William Marcus Wilson listens intently to a recording of his first conversation over the phone with Statesboro Police detectives following the shooting incident on June 14, 2020 as the prosecution continues its case in his felony murder trial related to the death of Haley Hutcheson on Friday, Aug.26 - photo by By SCOTT BRYANT/staff

“She was scared. She was freaking out,” he said of Rigdon, and seemed to add something about her having her dog with her. “We’ve had multiple racial run-ins lately… I’m not one to really get scared, but I was scared… ,” he said. “Then the next thing you know, they’re next to the car and they’re all out the window, like saying stuff, flipping me off.” 

When Akins asked if he had gotten a good look at the people in the truck, Wilson said, “Officer, honestly, I saw a whole bunch of males … a bunch of white guys.” 

“I don’t disbelieve your story, but … we’re just the ones that put the facts on a piece of paper,” Akins had said, telling Wilson the police would find out what happened and let the District Attorney’s Office make the decision. Recovering Wilson’s gun for testing “was going to be critical,” the detective said, and asked for his cooperation. 

“Listen, I’ll have to live with this the rest of my life, I reckon,” Wilson said. 

The next day, Wilson, accompanied by his father and Francys Johnson, who is now his lead defense attorney, turned himself in at the Bulloch County Sheriff’s Office and surrendered the gun. 

‘Conditional’ evidence 

Judge Ronald K. “Ronnie” Thompson allowed this portion of the recording to be played Friday, near the end of the third day of the trial in Bulloch County Superior Court, but instructed jurors that “sometimes evidence is admitted conditionally” and that they might consider it only if they determined that the statement was made voluntarily. Comments of other people heard on the recording were “offered only for context,” he said.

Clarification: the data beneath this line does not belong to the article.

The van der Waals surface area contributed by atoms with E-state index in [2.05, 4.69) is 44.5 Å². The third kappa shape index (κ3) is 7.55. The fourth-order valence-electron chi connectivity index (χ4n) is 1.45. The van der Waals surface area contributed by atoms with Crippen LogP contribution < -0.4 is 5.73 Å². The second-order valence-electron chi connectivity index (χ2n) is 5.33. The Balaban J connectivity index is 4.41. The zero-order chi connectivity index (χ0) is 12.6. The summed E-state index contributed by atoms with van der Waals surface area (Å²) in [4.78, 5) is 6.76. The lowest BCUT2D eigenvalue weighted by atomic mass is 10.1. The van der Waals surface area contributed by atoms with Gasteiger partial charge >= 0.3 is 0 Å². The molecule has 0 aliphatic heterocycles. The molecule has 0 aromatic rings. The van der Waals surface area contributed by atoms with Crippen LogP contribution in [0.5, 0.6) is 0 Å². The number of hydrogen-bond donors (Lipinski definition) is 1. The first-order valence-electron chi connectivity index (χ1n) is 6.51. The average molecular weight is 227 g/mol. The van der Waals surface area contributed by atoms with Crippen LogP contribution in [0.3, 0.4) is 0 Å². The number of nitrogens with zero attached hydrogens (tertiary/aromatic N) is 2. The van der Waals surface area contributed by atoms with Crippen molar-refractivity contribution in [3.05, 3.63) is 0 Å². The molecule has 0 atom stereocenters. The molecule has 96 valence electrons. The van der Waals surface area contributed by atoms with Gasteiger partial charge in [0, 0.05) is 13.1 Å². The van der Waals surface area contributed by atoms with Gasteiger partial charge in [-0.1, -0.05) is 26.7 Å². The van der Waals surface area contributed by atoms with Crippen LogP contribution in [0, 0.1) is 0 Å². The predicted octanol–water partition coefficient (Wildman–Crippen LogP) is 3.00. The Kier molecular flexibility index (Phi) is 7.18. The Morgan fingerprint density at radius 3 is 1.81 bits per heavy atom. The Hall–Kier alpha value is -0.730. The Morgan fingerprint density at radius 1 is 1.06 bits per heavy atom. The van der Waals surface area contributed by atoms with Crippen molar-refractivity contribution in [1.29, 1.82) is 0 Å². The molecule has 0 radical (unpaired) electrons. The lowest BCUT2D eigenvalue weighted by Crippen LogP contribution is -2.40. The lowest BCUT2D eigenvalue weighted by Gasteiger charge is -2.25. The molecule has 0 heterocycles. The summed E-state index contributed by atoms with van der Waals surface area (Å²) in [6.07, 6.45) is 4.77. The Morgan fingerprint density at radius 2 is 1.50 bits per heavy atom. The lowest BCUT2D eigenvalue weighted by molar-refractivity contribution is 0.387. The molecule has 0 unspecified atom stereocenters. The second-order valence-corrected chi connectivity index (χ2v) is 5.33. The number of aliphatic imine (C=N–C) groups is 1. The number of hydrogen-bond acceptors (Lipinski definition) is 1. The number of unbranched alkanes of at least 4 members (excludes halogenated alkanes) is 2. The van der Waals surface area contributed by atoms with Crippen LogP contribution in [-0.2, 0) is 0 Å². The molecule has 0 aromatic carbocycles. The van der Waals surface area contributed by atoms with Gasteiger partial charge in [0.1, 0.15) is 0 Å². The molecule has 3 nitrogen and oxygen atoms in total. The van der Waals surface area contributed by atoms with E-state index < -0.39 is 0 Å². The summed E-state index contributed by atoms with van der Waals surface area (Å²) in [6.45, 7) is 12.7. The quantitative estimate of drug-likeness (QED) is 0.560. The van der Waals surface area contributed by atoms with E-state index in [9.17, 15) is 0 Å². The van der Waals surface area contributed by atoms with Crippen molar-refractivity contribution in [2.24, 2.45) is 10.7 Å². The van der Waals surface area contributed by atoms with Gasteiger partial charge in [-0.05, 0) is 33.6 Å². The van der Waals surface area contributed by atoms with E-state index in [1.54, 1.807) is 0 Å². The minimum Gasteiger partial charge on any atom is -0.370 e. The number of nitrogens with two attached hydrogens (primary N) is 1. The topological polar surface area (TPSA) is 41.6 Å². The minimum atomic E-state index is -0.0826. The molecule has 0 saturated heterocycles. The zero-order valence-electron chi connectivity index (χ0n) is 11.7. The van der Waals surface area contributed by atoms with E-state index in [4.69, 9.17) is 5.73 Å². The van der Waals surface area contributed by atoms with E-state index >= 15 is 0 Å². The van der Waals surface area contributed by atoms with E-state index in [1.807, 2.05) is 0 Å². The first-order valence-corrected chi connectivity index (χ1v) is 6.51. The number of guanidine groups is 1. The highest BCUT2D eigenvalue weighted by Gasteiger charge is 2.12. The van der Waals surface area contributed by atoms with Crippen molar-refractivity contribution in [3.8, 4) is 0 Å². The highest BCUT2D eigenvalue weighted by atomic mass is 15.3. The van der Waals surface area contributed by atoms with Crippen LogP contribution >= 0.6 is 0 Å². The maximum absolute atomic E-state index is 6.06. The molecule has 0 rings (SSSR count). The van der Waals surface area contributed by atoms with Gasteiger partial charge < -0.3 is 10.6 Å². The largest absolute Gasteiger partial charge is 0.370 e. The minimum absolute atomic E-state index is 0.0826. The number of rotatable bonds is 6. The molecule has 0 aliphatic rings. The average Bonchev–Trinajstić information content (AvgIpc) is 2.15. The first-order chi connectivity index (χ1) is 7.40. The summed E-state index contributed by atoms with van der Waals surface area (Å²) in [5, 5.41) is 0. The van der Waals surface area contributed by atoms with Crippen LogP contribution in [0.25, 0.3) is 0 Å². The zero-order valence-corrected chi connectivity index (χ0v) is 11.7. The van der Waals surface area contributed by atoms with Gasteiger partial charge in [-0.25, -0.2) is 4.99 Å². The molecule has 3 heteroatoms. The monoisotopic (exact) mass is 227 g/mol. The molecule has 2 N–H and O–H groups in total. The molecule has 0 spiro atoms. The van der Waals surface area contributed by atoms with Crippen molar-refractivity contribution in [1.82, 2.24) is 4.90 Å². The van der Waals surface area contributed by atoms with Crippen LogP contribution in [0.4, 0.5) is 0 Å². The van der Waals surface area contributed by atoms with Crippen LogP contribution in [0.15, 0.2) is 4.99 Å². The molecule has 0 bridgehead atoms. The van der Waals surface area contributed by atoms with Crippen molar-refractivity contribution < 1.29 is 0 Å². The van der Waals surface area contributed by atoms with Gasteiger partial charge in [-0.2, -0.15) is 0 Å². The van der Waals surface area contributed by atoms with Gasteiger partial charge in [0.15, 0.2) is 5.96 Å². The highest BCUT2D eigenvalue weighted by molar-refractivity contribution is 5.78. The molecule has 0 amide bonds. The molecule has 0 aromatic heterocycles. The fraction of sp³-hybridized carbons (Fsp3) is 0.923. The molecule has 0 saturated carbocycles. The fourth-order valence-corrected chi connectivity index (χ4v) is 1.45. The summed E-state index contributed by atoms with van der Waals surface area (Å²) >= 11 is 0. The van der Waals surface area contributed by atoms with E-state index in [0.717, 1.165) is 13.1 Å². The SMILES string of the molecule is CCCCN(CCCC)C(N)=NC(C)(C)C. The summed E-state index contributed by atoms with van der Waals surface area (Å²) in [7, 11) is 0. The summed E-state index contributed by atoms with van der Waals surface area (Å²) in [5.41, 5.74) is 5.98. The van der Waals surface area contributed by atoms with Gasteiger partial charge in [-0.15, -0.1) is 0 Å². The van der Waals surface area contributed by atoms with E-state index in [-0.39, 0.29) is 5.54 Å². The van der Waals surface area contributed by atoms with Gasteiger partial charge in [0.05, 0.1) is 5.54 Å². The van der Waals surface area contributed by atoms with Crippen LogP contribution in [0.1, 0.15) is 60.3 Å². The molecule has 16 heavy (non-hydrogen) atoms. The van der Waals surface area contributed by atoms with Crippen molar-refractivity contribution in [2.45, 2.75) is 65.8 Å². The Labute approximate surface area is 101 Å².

But he declined to allow transcripts of the recording, which were proffered by the prosecutors, to be given to the jury, as these apparently contained some comments from before the phone call. 

Of the four surviving occupants of the truck, three have been called as witnesses during the trial. All three – driver Mason Glisson, Ashton Deloach, who was in the front passenger seat, and Maci Neagley, who was on the left side of the back seat beside Hutcheson, have testified that to their knowledge none of the truck’s occupants had a gun that night. 

‘Swapped lanes’ 

Neagley, called as a witness by Chief Assistant District Attorney Barclay Black to testify Friday after the audio of Wilson, is now 17 and was 15 when her friend Haley Hutcheson was killed. She said the two vehicles “swapped lanes” and that the truck’s occupants thought the woman in the car was a young woman they knew from Claxton, who also testified briefly Friday as a defense witness. 

“I just hear something hit the back glass, and I didn’t know what it was at first, and I look over and everybody was bent  down, and … I processed just a little bit and I figured it as gunshots, and after I bent down and then the car passed, and then that’s when I realized Haley wasn’t getting back up,” Neagley said, sobbing and covering her face with her hand. 

Searching a 0.6-mile stretch of the parkway – Statesboro’s U.S. Highway 301 bypass – the morning after the shooting, police found a green Michelob Ultra Infusion can with a small puddle beside it. Occupants of the truck had a 12-pack of this beverage and the young men, all underage, were drinking it that evening, Glisson and DeLoach acknowledged. 

Police also found three 9mm shell casings that a weapons expert has testified were matched to Wilson’s pistol. Prosecution witnesses, including investigators and the three occupants of the truck who testified, have placed Wilson’s car beside or behind the pickup at points along the route, and never clearly in front. 

Black formally rested the state’s case against Wilson around 4 p.m. Friday, and the defense team called their first few witnesses. The trial is scheduled to resume at 8 a.m. Monday.